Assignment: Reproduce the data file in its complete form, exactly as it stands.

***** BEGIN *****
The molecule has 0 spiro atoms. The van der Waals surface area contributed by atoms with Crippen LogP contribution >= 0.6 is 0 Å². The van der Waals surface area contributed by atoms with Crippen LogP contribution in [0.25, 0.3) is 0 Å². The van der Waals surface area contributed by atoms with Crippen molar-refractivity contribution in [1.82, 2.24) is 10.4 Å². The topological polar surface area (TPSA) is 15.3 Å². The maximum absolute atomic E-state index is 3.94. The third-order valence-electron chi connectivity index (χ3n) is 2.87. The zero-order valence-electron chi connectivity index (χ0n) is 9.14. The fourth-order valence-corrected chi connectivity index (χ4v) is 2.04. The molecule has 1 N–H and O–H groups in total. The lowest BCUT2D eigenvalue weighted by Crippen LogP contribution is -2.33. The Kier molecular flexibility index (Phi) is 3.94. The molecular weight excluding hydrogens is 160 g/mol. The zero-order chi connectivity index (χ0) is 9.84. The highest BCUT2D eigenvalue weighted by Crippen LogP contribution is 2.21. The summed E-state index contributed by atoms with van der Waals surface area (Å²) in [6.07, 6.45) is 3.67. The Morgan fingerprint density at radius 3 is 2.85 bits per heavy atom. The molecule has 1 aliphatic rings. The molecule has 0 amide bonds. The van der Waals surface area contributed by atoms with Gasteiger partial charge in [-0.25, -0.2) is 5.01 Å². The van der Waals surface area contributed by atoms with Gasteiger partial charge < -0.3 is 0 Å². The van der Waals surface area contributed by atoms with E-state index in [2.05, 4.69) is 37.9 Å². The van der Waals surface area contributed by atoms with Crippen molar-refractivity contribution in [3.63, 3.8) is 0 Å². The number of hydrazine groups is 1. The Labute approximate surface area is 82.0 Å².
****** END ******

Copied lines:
The molecule has 0 spiro atoms. The van der Waals surface area contributed by atoms with Crippen LogP contribution >= 0.6 is 0 Å². The van der Waals surface area contributed by atoms with Crippen LogP contribution in [0.25, 0.3) is 0 Å². The van der Waals surface area contributed by atoms with Crippen molar-refractivity contribution in [1.82, 2.24) is 10.4 Å². The topological polar surface area (TPSA) is 15.3 Å². The maximum absolute atomic E-state index is 3.94. The third-order valence-electron chi connectivity index (χ3n) is 2.87. The zero-order valence-electron chi connectivity index (χ0n) is 9.14. The fourth-order valence-corrected chi connectivity index (χ4v) is 2.04. The molecule has 1 N–H and O–H groups in total. The lowest BCUT2D eigenvalue weighted by Crippen LogP contribution is -2.33. The Kier molecular flexibility index (Phi) is 3.94. The molecular weight excluding hydrogens is 160 g/mol. The zero-order chi connectivity index (χ0) is 9.84. The highest BCUT2D eigenvalue weighted by Crippen LogP contribution is 2.21. The summed E-state index contributed by atoms with van der Waals surface area (Å²) in [6.07, 6.45) is 3.67. The Morgan fingerprint density at radius 3 is 2.85 bits per heavy atom. The molecule has 1 aliphatic rings. The molecule has 0 amide bonds. The van der Waals surface area contributed by atoms with Gasteiger partial charge in [-0.25, -0.2) is 5.01 Å². The van der Waals surface area contributed by atoms with Gasteiger partial charge < -0.3 is 0 Å². The van der Waals surface area contributed by atoms with E-state index in [2.05, 4.69) is 37.9 Å². The van der Waals surface area contributed by atoms with Crippen molar-refractivity contribution in [3.63, 3.8) is 0 Å². The number of hydrazine groups is 1. The Labute approximate surface area is 82.0 Å².